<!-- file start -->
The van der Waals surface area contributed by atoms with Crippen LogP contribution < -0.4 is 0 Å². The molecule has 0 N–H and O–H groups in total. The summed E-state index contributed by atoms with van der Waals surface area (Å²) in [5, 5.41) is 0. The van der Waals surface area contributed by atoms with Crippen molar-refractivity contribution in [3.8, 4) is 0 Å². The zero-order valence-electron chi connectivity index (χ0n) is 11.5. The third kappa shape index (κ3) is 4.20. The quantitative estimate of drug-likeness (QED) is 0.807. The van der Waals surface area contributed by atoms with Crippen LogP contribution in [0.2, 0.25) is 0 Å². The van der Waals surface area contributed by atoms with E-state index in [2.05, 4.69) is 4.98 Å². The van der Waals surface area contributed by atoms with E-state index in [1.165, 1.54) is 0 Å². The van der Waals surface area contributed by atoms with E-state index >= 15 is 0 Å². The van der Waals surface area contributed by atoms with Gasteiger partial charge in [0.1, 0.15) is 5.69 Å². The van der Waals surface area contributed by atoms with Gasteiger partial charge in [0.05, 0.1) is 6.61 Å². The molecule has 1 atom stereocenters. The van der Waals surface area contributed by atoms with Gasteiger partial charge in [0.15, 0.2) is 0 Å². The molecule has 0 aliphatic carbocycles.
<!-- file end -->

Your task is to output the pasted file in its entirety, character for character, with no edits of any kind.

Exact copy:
The van der Waals surface area contributed by atoms with Crippen LogP contribution < -0.4 is 0 Å². The molecule has 0 N–H and O–H groups in total. The summed E-state index contributed by atoms with van der Waals surface area (Å²) in [5, 5.41) is 0. The van der Waals surface area contributed by atoms with Crippen molar-refractivity contribution in [3.8, 4) is 0 Å². The zero-order valence-electron chi connectivity index (χ0n) is 11.5. The third kappa shape index (κ3) is 4.20. The quantitative estimate of drug-likeness (QED) is 0.807. The van der Waals surface area contributed by atoms with Crippen LogP contribution in [0.2, 0.25) is 0 Å². The van der Waals surface area contributed by atoms with E-state index in [2.05, 4.69) is 4.98 Å². The van der Waals surface area contributed by atoms with E-state index in [1.165, 1.54) is 0 Å². The van der Waals surface area contributed by atoms with E-state index >= 15 is 0 Å². The van der Waals surface area contributed by atoms with Gasteiger partial charge in [0.1, 0.15) is 5.69 Å². The van der Waals surface area contributed by atoms with Gasteiger partial charge in [0.05, 0.1) is 6.61 Å². The molecule has 1 atom stereocenters. The van der Waals surface area contributed by atoms with Gasteiger partial charge in [0.15, 0.2) is 0 Å². The molecule has 0 aliphatic carbocycles.